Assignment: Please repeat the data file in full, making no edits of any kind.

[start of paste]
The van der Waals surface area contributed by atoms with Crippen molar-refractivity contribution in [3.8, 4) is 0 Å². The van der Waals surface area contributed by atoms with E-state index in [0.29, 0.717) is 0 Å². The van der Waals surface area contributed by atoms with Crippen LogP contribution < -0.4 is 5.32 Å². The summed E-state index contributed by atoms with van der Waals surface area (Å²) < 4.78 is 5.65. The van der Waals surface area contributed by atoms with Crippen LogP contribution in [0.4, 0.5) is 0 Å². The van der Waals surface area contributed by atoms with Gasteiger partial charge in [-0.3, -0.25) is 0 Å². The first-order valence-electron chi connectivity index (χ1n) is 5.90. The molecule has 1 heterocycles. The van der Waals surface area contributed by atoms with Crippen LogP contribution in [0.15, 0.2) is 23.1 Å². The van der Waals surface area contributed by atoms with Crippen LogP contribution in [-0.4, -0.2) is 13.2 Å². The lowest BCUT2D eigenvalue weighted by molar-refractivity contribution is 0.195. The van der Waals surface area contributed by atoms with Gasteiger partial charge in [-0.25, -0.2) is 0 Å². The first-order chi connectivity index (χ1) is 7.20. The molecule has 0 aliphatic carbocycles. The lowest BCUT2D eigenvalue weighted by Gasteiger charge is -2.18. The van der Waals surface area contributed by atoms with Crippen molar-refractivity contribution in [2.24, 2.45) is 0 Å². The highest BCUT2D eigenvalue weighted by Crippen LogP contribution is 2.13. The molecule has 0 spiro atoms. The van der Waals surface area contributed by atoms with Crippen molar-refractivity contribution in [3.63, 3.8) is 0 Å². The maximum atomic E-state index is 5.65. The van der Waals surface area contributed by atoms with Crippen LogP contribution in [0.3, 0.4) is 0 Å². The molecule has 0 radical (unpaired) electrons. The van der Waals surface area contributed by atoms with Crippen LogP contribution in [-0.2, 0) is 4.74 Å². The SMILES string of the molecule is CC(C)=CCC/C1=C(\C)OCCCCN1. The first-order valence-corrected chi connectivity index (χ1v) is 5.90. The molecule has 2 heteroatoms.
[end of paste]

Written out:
The van der Waals surface area contributed by atoms with Crippen molar-refractivity contribution in [3.8, 4) is 0 Å². The van der Waals surface area contributed by atoms with E-state index in [0.29, 0.717) is 0 Å². The van der Waals surface area contributed by atoms with Crippen LogP contribution < -0.4 is 5.32 Å². The summed E-state index contributed by atoms with van der Waals surface area (Å²) < 4.78 is 5.65. The van der Waals surface area contributed by atoms with Crippen LogP contribution in [0.4, 0.5) is 0 Å². The van der Waals surface area contributed by atoms with Gasteiger partial charge in [-0.3, -0.25) is 0 Å². The first-order valence-electron chi connectivity index (χ1n) is 5.90. The molecule has 1 heterocycles. The van der Waals surface area contributed by atoms with Crippen LogP contribution in [0.15, 0.2) is 23.1 Å². The van der Waals surface area contributed by atoms with Crippen LogP contribution in [-0.4, -0.2) is 13.2 Å². The lowest BCUT2D eigenvalue weighted by molar-refractivity contribution is 0.195. The van der Waals surface area contributed by atoms with Gasteiger partial charge in [-0.25, -0.2) is 0 Å². The first-order chi connectivity index (χ1) is 7.20. The molecule has 0 aliphatic carbocycles. The lowest BCUT2D eigenvalue weighted by Gasteiger charge is -2.18. The van der Waals surface area contributed by atoms with Crippen molar-refractivity contribution in [2.24, 2.45) is 0 Å². The highest BCUT2D eigenvalue weighted by Crippen LogP contribution is 2.13. The molecule has 0 spiro atoms. The van der Waals surface area contributed by atoms with Crippen molar-refractivity contribution in [3.63, 3.8) is 0 Å². The maximum atomic E-state index is 5.65. The van der Waals surface area contributed by atoms with Crippen LogP contribution in [0.3, 0.4) is 0 Å². The molecule has 0 radical (unpaired) electrons. The van der Waals surface area contributed by atoms with Crippen LogP contribution in [-0.2, 0) is 4.74 Å². The SMILES string of the molecule is CC(C)=CCC/C1=C(\C)OCCCCN1. The first-order valence-corrected chi connectivity index (χ1v) is 5.90. The molecule has 2 heteroatoms.